To summarize, for a minimal amount of premium each year, you can gain a lot of assistance in protecting your identity!  (PS – if you’re renting, and you don’t have a renter’s policy – that’s a cheap and easy problem to solve – much cheaper than you think!)

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Will the real Slim Sammy please stand up?

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Before you have work done on your home….   Leave a comment

Might be time to call in a repair man!

Might be time to call in a repair man!

Good morning!  Today we have a very simple recommendation for you to consider before having a contractor come to do work on your home.

Before you have a contractor (any type of contractor) come in to your home to work, you should have them provide you with a current certificate of insurance.  A certificate (example below) will reflect the liability coverages that the contractor is carrying.  Liability coverages pay for injury or damages suffered by another – like yourself – for which the contractor is responsible (liable).  Thus, you will want confirmation that your contractor has the appropriate coverage in place!

What is the appropriate coverage, you ask?  Well, there are a few things to look for on the certificate:

  • General Liabilitythis is a catch-all for many types of injuries and damages.  It covers a broad range of incidents, such as someone (including you!) being injured at your home as a result of the contractor’s work, or the damage that’s done to your home if the contractor does the repairs improperly (important note – it does not cover the correction of the original mistake, but it DOES cover the damage that’s done as a result of the mistake.  The contractor is on the hook to pay for the correction).  Pennsylvania law only requires a contractor to carry $50,000 in coverage, but most good agents will not write a GL policy for less than $300,000 in coverage.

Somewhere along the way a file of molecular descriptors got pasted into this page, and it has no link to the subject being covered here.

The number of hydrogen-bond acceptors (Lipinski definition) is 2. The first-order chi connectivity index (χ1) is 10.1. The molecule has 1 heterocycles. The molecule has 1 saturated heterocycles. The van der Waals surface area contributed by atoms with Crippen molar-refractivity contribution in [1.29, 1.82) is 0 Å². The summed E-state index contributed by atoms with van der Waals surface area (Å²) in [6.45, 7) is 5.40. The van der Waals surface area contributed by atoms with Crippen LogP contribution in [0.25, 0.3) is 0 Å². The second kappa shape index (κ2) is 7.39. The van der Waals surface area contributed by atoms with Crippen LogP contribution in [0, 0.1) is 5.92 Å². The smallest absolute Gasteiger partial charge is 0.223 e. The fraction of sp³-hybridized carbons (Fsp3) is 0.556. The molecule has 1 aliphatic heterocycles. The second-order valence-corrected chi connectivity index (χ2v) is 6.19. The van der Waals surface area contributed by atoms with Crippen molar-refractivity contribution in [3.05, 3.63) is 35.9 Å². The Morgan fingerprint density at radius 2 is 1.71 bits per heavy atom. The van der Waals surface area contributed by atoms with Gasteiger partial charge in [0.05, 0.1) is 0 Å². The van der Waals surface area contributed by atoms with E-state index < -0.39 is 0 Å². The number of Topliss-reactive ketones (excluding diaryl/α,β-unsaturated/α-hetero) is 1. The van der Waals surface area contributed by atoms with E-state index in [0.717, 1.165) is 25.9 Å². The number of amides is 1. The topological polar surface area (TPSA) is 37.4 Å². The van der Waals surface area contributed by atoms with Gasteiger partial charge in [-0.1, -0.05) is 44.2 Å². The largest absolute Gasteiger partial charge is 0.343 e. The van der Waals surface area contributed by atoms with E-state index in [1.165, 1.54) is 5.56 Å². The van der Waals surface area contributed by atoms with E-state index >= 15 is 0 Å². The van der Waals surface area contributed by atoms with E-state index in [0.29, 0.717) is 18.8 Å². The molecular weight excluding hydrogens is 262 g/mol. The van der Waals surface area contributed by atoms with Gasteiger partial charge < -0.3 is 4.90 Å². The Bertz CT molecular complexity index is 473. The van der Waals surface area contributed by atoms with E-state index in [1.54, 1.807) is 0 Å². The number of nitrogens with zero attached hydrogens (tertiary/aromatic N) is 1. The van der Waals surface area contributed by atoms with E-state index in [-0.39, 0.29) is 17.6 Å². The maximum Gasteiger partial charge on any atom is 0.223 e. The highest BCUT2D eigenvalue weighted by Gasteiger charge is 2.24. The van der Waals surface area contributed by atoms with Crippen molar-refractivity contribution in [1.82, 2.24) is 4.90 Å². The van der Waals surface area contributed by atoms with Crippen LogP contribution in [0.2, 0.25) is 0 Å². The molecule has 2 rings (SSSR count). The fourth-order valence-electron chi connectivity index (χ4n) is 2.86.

• Voluntary Property Damagethis is a critical coverage for ALL contractors to carry, and it is OFTEN MISSED by both agents and contractors.  Basically, VPD will pay for damage that results from the contractor taking any of your household items into their “possession” – for example, carrying your TV across the room to do work behind it, and the TV is dropped.  This type of incident is NOT covered under general liability; thus the contractor without it would have to pay this claim out of his own pocket!